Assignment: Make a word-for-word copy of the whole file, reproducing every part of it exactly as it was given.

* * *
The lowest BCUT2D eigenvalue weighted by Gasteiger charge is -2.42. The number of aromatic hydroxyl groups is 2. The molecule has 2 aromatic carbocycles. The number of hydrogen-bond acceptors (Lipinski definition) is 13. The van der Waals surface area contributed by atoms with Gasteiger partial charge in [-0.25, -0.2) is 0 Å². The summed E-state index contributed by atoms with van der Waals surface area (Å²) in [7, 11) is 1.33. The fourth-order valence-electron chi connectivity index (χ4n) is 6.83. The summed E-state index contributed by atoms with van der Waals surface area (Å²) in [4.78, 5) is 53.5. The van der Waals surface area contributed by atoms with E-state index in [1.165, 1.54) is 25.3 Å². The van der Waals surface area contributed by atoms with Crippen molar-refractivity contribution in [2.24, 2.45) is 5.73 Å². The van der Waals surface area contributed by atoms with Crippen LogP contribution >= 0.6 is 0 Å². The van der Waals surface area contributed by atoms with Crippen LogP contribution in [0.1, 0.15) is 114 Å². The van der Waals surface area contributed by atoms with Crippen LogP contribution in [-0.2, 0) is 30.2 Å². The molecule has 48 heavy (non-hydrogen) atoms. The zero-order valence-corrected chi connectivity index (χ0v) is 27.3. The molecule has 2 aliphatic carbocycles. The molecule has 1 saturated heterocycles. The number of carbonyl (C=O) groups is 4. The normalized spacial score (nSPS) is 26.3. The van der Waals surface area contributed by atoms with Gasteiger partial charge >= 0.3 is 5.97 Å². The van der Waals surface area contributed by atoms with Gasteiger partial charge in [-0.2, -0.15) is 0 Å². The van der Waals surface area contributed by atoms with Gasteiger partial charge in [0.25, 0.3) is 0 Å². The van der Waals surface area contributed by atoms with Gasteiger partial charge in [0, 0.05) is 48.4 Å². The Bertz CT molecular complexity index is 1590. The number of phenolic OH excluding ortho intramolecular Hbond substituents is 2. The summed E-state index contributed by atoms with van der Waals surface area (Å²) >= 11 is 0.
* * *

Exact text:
The lowest BCUT2D eigenvalue weighted by Gasteiger charge is -2.42. The number of aromatic hydroxyl groups is 2. The molecule has 2 aromatic carbocycles. The number of hydrogen-bond acceptors (Lipinski definition) is 13. The van der Waals surface area contributed by atoms with Gasteiger partial charge in [-0.25, -0.2) is 0 Å². The summed E-state index contributed by atoms with van der Waals surface area (Å²) in [7, 11) is 1.33. The fourth-order valence-electron chi connectivity index (χ4n) is 6.83. The summed E-state index contributed by atoms with van der Waals surface area (Å²) in [4.78, 5) is 53.5. The van der Waals surface area contributed by atoms with E-state index in [1.165, 1.54) is 25.3 Å². The van der Waals surface area contributed by atoms with Crippen molar-refractivity contribution in [2.24, 2.45) is 5.73 Å². The van der Waals surface area contributed by atoms with Crippen LogP contribution >= 0.6 is 0 Å². The van der Waals surface area contributed by atoms with Crippen LogP contribution in [0.1, 0.15) is 114 Å². The van der Waals surface area contributed by atoms with Crippen LogP contribution in [-0.2, 0) is 30.2 Å². The molecule has 48 heavy (non-hydrogen) atoms. The zero-order valence-corrected chi connectivity index (χ0v) is 27.3. The molecule has 2 aliphatic carbocycles. The molecule has 1 saturated heterocycles. The number of carbonyl (C=O) groups is 4. The normalized spacial score (nSPS) is 26.3. The van der Waals surface area contributed by atoms with Gasteiger partial charge >= 0.3 is 5.97 Å². The van der Waals surface area contributed by atoms with Gasteiger partial charge in [-0.2, -0.15) is 0 Å². The van der Waals surface area contributed by atoms with Gasteiger partial charge in [0.25, 0.3) is 0 Å². The van der Waals surface area contributed by atoms with Gasteiger partial charge in [0, 0.05) is 48.4 Å². The Bertz CT molecular complexity index is 1590. The number of phenolic OH excluding ortho intramolecular Hbond substituents is 2. The summed E-state index contributed by atoms with van der Waals surface area (Å²) >= 11 is 0.